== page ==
Another  important and possibly unique item is a George Washington Wine Bottle (Lot 5, Estimate $10,000 – $15,000), descended in the family of Major Abraham Kirkpatrick, who rescued a General Neville during the Whiskey Rebellion in 1794. Neville was a close personal friend of George Washington, and it is believed that Washington gave this bottle of wine to Major Kirkpatrick for his bravery during the incident.

Exemplary folk art on the block includes New England artist Joseph Davis’ Portrait of a Young Family (Lot 83, Estimate $8,000 – $12,000), a water color image depicting a prosperous couple seated in their home.

An intriguing mid-19th century oil painting, Barnburner Politicking (Lot 11, Estimate $30,000 –  $50,000), illustrates three politicians, one of whom may represent former President Martin Van Buren, campaigning in a well-appointed parlor during the contentious 1844 presidential campaign featuring James K. Polk and his running mate George Dallas.

Another historic event is memorialized by a rare weathervane commemorating a sighting of “Halley’s Comet” in 1835.  The weathervane measures over six feet long and once rested atop the First Presbyterian Church in Jim Thorpe, PA (Lot 314, Estimate $8,000 – $12,000).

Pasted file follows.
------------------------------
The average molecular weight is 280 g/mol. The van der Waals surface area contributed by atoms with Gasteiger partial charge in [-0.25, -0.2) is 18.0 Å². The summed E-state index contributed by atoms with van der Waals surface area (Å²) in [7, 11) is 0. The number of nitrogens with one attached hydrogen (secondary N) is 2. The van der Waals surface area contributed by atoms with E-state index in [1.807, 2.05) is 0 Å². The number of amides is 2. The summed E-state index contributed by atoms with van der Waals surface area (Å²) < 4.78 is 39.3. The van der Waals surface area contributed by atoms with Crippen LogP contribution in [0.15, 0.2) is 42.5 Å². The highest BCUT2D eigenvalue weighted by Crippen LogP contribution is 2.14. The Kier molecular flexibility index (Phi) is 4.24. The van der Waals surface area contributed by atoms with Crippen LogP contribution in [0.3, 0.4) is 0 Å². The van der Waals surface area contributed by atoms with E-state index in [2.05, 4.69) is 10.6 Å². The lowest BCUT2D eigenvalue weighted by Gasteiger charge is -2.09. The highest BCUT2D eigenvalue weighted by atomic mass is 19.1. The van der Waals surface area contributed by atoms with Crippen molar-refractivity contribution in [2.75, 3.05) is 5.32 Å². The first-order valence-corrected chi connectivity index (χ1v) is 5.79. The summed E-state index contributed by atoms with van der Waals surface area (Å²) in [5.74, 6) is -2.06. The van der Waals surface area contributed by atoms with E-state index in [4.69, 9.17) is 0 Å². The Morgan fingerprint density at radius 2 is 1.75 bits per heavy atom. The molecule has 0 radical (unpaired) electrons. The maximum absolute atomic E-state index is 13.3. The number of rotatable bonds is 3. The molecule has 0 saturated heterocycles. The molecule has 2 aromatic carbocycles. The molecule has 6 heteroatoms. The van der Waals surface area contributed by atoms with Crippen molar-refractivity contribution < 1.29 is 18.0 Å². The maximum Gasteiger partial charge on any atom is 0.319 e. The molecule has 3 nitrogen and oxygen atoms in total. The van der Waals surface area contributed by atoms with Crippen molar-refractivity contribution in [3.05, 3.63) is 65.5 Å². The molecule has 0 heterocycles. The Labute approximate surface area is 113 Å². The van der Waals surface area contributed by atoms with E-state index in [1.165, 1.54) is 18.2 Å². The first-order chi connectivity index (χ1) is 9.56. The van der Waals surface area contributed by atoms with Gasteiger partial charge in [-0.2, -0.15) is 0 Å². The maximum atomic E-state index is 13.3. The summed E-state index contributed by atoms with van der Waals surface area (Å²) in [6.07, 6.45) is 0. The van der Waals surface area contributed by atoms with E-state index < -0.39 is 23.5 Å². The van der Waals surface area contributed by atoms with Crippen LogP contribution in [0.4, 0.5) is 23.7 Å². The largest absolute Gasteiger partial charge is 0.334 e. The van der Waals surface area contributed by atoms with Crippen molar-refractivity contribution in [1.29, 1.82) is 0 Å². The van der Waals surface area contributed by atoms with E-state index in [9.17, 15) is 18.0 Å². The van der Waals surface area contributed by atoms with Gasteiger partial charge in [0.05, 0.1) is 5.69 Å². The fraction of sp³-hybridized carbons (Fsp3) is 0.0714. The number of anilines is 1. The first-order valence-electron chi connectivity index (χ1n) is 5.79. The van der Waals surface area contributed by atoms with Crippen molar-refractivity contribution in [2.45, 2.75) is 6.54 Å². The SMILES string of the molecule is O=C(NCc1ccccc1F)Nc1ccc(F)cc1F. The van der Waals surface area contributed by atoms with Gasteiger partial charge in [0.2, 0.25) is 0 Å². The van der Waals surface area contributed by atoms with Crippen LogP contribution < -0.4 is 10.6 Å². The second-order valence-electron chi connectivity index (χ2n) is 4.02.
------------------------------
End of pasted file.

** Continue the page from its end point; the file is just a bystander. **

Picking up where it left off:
A beautiful item of historical interest, a carved Applewood and 14kt gold jewelry suite by New York jewelers Browne & Spaulding (Lot 13, Estimate $5,000 – $7,000), was presented to William Cullen Bryant or his wife. Fashioned in the form of oak leaves and acorns, this delicate and interesting set was carved from the tree that General Robert E. Lee was sitting under when he was asked to discuss the terms of surrender that would end the Civil War.

American Furniture

Early American furniture is well represented, with examples including a fine Boston Chippendale carved mahogany side chair, with carving attributed to John Welch (Lot 39, Estimate $4,000 – $6,000).  An inlaid walnut tall chest of drawers (Lot 59, Estimate $4,000 – $6,000) from the valley of Virginia, probably Shenandoah County,  is one of a very few examples of this late 18th century style chest that exists today.